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Jan Vleggeert and Jan van de Streek on ethics and tax law

If we want tax evasion to become a thing of the past then there has to be more balance in how tax advisers are educated, according to tax professors Jan Vleggeert and Jan van de Streek.

Jan Vleggeert

Appearing on the Dutch NPO Radio 1 programme Spraakmakers, Vleggeert and Van de Streek call for a better balance in the teaching of future tax professionals. 'Students who study tax law have to learn about and be able to apply the rules’, Vleggeert says. 'More and more rules are being introduced, and as a law professor you tend to want to explain all these rules to students. That takes lots of time, and everything is geared towards that. But there’s also an academic side to this: you have to be able to discuss with students what kind of rules we should have, and what a good tax law looks like.  We do that, but in recent decades there has been less and less time available for this. We want to bring back the balance. More attention is needed for the social perspective: what should a good tax law look like?'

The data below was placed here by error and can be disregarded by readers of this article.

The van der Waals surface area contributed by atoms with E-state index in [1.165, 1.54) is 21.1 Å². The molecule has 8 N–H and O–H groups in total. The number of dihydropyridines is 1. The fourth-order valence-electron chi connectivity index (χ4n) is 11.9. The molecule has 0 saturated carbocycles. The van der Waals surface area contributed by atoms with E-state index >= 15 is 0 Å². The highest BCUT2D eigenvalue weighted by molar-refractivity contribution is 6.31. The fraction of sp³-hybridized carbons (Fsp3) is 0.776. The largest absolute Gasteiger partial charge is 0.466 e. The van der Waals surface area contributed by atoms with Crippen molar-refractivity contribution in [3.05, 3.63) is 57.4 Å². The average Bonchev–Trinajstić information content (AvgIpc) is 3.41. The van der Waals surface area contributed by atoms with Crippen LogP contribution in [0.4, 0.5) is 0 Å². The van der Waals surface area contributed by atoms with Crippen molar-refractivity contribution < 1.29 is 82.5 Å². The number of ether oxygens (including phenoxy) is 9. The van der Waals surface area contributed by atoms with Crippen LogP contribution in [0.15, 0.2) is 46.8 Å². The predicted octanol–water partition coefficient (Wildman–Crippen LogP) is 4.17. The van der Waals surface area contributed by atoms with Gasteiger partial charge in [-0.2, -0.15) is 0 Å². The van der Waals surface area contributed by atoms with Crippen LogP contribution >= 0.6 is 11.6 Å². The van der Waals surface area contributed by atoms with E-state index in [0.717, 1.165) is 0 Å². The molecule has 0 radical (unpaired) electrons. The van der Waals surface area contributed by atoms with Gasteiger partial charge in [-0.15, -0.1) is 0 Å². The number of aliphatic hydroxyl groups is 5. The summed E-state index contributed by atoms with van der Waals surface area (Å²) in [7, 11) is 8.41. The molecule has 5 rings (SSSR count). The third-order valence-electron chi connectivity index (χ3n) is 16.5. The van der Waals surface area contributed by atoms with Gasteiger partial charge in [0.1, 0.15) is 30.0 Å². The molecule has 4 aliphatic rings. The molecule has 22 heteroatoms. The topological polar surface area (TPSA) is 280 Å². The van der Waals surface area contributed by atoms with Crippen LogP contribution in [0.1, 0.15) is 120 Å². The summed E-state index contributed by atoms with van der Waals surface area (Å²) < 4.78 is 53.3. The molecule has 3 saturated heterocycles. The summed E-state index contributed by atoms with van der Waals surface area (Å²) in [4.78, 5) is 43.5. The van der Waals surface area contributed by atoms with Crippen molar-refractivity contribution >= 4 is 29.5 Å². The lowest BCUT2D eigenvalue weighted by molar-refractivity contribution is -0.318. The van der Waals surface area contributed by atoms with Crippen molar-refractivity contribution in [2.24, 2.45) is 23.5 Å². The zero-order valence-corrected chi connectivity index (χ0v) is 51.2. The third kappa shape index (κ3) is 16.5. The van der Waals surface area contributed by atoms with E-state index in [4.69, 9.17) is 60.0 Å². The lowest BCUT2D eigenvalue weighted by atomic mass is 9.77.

Jan van den Streek

If you look at recent developments like the Pandora Papers, it seems like tax law is all about finding loopholes. How did that happen? 'Money always flows to the place with the least tax resistance, that’s a kind of natural law’, Jan van de Streek says. 'The legislature needs to make good laws and hold a public debate on them. But this debate should not just be open to the technical experts, but to everyone. Now there’s a lot of wheeling and dealing, and lobbying going on in the background which leads to gaps in the tax laws – that’s no surprise to me. In the classroom, we look at the effectiveness of laws. If legislation appears to be flawed, we should ask ourselves how it can be repaired or where the ethical boundary lies. Just because there are loopholes in legislation, doesn’t mean they are there to be taken advantage of.'

Listen here to the whole broadcast (in Dutch).

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